Menat Tahoun, Professional Studies Senator, took the floor next to present her proposal. “Chats with 2020 Alumni”. She suggested that this would be a really helpful way to ease graduating students’ anxiety about entering the world with a new degree while the world is in a global pandemic. She said that she is still working through the logistics of the platform she will use, but otherwise, everything has been planned. The project proposal was passed by the council, and Brendan MacNeil led the next conversation. He explained that he wants to run a bunch of surveys to get good insights into how this year went for students and help prepare for next year. These surveys will be tailored to different subjects, such as finances, orientation week, and mental health. Brendan hopes that this will provide students with the opportunity to provide useful feedback on their feelings about this year as a student, especially throughout the pandemic. Another council member proposed to break the surveys down to more faculty-specific categories, and Brendan concurred that the surveys as they stood would do that by nature. Maria suggested that an area be provided to give feedback on Accessibility Services, as it seems many students this year have had frustrating experiences while trying to work with them. Many other council members agreed that they had heard the same things and that this opportunity for feedback would be an appreciated and beneficial idea. Robbie Holmes suggested that students are given an opportunity to provide feedback on how they felt their classes went this year, considering the student experience this year was completely different. Lara Hartman, the Arts Senator, suggested that there also be a place for Indigenous Students to provide feedback, and Brendan agreed that this was a great idea.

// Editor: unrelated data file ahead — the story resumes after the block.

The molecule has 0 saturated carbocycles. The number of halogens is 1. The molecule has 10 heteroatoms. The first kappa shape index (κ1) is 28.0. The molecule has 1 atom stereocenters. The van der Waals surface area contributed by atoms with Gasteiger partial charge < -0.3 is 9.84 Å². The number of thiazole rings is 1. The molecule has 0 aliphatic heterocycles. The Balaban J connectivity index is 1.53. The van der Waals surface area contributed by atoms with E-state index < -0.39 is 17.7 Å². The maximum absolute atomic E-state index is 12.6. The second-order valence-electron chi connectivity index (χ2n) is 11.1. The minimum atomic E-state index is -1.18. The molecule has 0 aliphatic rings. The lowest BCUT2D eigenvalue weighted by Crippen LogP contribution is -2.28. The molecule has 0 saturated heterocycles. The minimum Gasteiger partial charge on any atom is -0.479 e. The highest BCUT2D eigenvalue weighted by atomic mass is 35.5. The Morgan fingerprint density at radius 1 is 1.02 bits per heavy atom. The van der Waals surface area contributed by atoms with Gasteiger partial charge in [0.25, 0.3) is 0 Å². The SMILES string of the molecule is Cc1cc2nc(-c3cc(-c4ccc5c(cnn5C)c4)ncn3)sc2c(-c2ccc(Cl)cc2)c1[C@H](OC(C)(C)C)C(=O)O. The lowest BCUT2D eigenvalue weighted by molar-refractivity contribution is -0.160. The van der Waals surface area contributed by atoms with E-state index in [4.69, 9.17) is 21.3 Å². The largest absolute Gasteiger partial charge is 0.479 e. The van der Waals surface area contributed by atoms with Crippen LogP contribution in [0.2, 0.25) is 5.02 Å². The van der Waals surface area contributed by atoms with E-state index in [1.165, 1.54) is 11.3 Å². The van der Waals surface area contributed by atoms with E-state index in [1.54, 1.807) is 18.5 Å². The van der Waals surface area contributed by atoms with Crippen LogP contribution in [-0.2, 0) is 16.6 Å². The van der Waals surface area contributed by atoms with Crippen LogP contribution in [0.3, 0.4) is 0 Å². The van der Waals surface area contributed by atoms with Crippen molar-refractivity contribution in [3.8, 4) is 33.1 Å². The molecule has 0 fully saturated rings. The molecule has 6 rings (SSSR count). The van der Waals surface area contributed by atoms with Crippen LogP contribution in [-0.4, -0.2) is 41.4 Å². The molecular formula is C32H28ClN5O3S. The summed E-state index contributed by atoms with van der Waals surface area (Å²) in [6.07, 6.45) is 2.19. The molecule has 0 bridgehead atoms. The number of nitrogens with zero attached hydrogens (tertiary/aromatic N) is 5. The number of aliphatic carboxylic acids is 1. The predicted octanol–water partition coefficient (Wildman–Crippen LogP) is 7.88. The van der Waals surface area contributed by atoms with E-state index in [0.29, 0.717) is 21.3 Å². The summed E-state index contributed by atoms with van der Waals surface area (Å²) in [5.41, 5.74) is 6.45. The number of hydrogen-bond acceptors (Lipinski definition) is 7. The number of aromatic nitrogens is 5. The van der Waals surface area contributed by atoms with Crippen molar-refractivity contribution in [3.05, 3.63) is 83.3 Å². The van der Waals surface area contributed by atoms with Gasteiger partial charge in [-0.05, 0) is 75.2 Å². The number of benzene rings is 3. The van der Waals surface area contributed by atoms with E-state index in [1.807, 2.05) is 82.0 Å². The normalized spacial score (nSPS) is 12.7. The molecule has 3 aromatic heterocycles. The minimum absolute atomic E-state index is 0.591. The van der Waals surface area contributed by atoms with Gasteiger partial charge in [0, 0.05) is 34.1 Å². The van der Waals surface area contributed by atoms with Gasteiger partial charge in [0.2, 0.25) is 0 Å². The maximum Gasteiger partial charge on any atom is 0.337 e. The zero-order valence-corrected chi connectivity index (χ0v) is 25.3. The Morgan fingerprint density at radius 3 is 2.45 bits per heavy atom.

There’s was some discussion about physical accessibility and the council agreed that Acadia’s campus had much work to do to improve its accessibility.

 

Budgeting

Brendan Keeler, VP Finance and Operations,  announced that the ASU was in a deficit, due in part to the pandemic no doubt, and that team had brainstormed the idea to cut the Axe Radio and the Athenaeum from funding and to ratify them as clubs, where they could apply for grants. He reasoned that this would not create any major changes to either program and would significantly help the budget. Brendan explained that this would eliminate the honorariums given to members of these programs would affect some people’s decisions but also reasoned that if individuals have a passion for these types of activities, then doing it as a club or hobby may be beneficial as students would have more time to produce content.